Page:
What has you feeling benched lately? Maybe you’re taking a backseat on a big work project or simply got dealt a tough hand. Whatever it is, it’s okay to be disappointed, and it’s okay for you to feel as if your ego took a punch.
Think: what actions can you take to lead from the bench? Don’t underestimate how influential you can be as an encourager and teammate. Wambach said: “During that last World Cup, my teammates told me that my presence, my support, my vocal and relentless belief in them from the bench is what gave them the confidence they needed to win us that championship.”
You’re not going to be the MVP of every game, but don’t let that get in the way of you bringing out the champion in others.
Rule Three: CHAMPION EACH OTHER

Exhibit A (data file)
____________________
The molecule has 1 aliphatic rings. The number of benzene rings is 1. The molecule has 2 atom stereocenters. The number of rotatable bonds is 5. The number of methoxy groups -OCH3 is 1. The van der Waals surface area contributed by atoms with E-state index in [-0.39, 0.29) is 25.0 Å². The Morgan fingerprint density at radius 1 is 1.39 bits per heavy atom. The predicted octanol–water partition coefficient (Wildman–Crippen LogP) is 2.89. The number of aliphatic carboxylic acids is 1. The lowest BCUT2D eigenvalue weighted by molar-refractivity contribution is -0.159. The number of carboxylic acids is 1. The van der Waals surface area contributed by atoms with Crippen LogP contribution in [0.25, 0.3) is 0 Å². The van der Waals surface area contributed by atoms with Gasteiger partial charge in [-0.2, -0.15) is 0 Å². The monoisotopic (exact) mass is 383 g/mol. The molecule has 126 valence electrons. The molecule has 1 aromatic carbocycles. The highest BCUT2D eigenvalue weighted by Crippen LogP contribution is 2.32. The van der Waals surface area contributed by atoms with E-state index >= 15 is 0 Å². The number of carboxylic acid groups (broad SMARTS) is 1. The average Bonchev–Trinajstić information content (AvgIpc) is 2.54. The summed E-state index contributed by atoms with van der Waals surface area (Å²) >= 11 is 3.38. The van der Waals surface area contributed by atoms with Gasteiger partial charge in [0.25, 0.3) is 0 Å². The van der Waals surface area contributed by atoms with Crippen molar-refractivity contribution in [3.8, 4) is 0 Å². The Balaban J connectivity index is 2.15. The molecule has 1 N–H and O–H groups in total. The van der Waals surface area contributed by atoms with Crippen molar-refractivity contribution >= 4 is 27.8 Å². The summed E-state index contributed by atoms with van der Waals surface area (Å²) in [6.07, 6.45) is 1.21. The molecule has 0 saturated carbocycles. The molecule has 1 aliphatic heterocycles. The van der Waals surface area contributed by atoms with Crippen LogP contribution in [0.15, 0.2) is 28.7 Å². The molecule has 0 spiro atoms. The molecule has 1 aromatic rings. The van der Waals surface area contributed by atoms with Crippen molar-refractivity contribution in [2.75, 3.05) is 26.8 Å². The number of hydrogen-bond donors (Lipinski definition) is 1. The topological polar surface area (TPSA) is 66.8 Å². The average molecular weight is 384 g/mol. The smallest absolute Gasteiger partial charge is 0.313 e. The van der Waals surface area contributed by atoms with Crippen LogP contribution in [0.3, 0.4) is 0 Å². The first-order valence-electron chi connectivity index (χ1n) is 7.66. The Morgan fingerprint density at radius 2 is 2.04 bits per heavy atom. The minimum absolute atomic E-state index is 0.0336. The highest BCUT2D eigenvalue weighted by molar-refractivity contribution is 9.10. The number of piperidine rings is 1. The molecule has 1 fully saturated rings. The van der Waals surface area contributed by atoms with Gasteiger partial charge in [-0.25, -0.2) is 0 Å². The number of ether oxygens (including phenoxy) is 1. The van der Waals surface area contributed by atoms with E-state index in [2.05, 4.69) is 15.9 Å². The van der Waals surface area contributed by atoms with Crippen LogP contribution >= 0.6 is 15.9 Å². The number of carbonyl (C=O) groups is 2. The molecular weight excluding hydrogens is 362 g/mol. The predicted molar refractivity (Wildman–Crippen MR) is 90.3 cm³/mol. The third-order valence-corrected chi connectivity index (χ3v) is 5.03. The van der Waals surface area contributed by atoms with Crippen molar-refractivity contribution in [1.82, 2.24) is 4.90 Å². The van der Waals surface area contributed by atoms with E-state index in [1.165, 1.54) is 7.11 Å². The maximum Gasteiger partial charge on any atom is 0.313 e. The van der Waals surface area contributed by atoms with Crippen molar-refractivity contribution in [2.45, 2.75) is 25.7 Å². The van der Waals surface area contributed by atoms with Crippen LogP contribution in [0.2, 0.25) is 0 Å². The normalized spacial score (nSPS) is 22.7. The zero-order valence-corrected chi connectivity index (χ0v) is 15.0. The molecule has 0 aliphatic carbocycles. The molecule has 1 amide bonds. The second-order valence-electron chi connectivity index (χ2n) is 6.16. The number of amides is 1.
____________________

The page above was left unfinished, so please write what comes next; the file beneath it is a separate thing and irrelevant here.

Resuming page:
“Women must champion each other. This can be difficult for us. Women have been pitted against each other since the beginning of time for that one seat at the table. Scarcity has been planted inside of us and among us. This scarcity is not our fault. But it is our problem. And it is within our power to create abundance for women where scarcity used to live.”

Do you ever feel like you’re in competition with your teammates, friends or colleagues? Those ugly feelings like jealousy hold us back from celebrating the success of one woman as a success for every woman.

Think of three women who you’ve been competing with instead of rooting for. Send them a good vibe or quick text encouraging them the way you’d like to be encouraged.
“Joy. Success. Power. These are not pies where a bigger slice for her means a smaller slice for you. These are infinite. In any revolution, the way to make something true starts with believing it is. Let’s claim infinite joy, success, and power—together.”

Rule Four: DEMAND THE BALL

“Women. At this moment in history leadership is calling us to say:
GIVE ME THE EFFING BALL.
GIVE ME THE EFFING JOB.
GIVE ME THE SAME PAY THAT THE GUY NEXT TO ME GETS.
GIVE ME THE PROMOTION.
GIVE ME THE MICROPHONE.
GIVE ME THE OVAL OFFICE.